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Do many of the required engineering courses for different engineering majors overlap?

I know that I want to major in engineering, but I am currently uncertain as to what specific major I want. If I get into college and decide to change my major from one field of engineering to another, how well do the classes overlap? Do I really have to know what specific field I want to go into before applying to colleges? #college #computer-science #engineering #mechanical-engineering #computer-engineering #biomedical-engineering #electrical-engineering #materials-science

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Joanne’s Answer

For the first year, most of the engineerings have the same basic math and science courses.


If you want to aim high - think mechanical engineering. They're in demand and the curriculum is tough.


The Electrical/Computer engineers share a lot of the same course load.


Chemical and BioMedical engineers are beasts to themselves.

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Greg’s Answer

I agree with the others. Most freshman courses are the same across the engineering disciplines. So, if you want to explore a bit some more that would likely work out fine. During that time, I would recommend exploring actual careers of engineers from each discipline and understand what they do and how that varies. I wouldn't worry as much about the actual courses unless you simply despise one discipline over another. I am an electrical engineer but I spent more time with mechanical on the job.

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Abdulellah’s Answer

Most of engineering courses are the same in the first year. Some courses like math, physics, chemistry are taught in all engineering majors. Majors like electrical engineering and computer science have lots of courses in common even in sophomore or senior year.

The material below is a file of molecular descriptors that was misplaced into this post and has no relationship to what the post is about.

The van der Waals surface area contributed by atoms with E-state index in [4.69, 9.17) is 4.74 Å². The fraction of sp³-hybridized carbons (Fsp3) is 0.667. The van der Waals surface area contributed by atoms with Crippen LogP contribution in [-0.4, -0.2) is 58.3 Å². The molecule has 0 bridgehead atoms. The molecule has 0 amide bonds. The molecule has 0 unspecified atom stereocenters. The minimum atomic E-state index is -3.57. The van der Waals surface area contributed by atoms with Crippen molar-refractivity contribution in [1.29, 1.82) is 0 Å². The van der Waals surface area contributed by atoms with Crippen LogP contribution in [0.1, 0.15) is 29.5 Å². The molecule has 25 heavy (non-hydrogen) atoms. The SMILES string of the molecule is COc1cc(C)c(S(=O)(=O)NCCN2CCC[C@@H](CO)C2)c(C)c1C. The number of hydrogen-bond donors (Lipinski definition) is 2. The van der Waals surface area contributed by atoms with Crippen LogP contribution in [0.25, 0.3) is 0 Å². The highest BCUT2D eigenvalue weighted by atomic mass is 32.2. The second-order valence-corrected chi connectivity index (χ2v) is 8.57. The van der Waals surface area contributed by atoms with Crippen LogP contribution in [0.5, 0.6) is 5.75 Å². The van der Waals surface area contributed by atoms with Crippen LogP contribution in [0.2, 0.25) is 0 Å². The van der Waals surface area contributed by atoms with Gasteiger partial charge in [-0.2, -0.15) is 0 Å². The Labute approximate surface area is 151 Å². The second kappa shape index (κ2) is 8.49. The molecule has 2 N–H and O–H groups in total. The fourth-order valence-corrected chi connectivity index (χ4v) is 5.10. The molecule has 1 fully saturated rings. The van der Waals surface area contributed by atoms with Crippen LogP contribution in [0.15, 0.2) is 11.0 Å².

So yes you will have a better idea of what you can do and more important what you would like to be doing in the future and it is not late at all to change from one engineering field to another after the first year.


Good luck and don't hesitate to ask more questions.

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Taylor’s Answer

Hey Jacob!


Good question. Many colleges will require you to take an initial introductory course. For example, I'm an electrical engineer and every freshman must take a intro to circuit course and one intro to programing course. After that, students usually take their fundamental courses or electives (math, history, etc.).


I think most colleges will let you take the intro courses just to get a taste if you are interested and I'm sure you are welcome to sit in on the classes if you are interested in that major.


Good luck!

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